Games: Black and White; Virtual Kasparov

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The Independent Online

'Over-enthusiasm shouldn't detract from the fact that this god sim is a stunning example of its kind'

Black and White



If you haven't already heard about this, where have you been? Black and White has been the most talked about, hyped and eagerly awaited game of the past few years. The extent of the hyperbole at launch may well have something to do with the games industry currently being stuck in the doldrums, but the over-enthusiasm shouldn't detract from the fact that this god sim is a stunning example of its kind.

To play is divine. Literally. You are the hand of god and, as such, rule your lands and peoples as you see fit. Your power and influence within the Black and White world depends on how dedicated your people are to you. You can rule them with a rod of iron and impress them with a storm of fireballs, drought or plague. You can even slap them around a bit if you're in a really bad mood.

Alternatively, you can be a benevolent god and feed the world: they will love you but they won't fear you. There's no right or wrong way to play the game, but in this modern morality tale your actions have consequences you must deal with.

The game looks fabulous (provided you don't approach your villagers too closely) the navigation is a joy to use (you will be bowled over the first time you plug in) and the soundtrack is suitably powerful. Then there's the cognitive science bit: you actually appear in this game in the form of a "creature". The creature watches how you preside over your world and learns from you. If you're killing villagers, your creature will, too. If you're feeding them, your creature will miraculously create some food. The idea is that after some long-term playing, you'll be able to see something of yourself in the creature.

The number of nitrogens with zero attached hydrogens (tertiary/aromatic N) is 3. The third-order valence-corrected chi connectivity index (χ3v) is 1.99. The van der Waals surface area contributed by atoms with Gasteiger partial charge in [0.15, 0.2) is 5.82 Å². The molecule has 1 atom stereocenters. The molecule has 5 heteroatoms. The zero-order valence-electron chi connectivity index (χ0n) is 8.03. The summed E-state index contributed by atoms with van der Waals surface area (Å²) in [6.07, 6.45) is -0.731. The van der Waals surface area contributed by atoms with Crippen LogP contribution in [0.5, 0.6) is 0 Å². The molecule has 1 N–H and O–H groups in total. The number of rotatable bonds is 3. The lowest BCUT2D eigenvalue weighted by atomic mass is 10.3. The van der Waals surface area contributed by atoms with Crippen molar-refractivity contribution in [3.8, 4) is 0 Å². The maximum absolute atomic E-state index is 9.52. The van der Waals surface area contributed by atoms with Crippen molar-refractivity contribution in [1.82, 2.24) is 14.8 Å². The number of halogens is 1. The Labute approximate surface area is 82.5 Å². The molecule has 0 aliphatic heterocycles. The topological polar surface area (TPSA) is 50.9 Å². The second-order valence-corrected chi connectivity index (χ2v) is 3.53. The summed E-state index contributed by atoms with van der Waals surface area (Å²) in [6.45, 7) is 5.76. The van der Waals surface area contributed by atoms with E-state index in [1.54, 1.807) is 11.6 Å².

There are niggles. Sometimes the control responses aren't as quick as you'd like; it is tiresome that your people are so reluctant to learn for themselves; and the creature concept, albeit quite brilliant, doesn't seem well enough integrated into the sim. In fact, you can play the game without using your creature at all. But, interestingly, Black and White's creator, Peter Molyneux, has said that his Lionhead Studios are adjusting the design for the PS2 version so that it focuses more on the creature. A mastermind's work is never done.

(EA, £34.99)

Virtual Kasparov



Faced with the brilliance of the Black and White experience, what else could Virgin do but counter with this, "the first significant chess game" for the PlayStation. For added prestige, they licensed the name of Garry Kasparov. Once his was a household name and an indomitable opponent; but his veneer of infallibility cracked last month when he was beaten by an unknown. Still, Vladimir Kramnik or Zsuzsa Polgar don't have quite the same ring to them.

It's a rather soulless experience playing chess against a computer. All that's on offer are are pixelated replications of the real thing: hardly a white-knuckle ride regarding levels of excitement.

None the less, for the Grandmaster fan, the game boasts a range of Kasparov-themed features. You can start your game using one of his legendary opening moves, you can relive some of his seminal games and he even takes you through a rather good chess tutorial.

If you want a good grasp of the basics, or to play a game against a Garry sim, this is perfect. But once you've mastered The Fork attack strategy, you might decide it's time to get out more.

(Virgin Interactive, £19.95)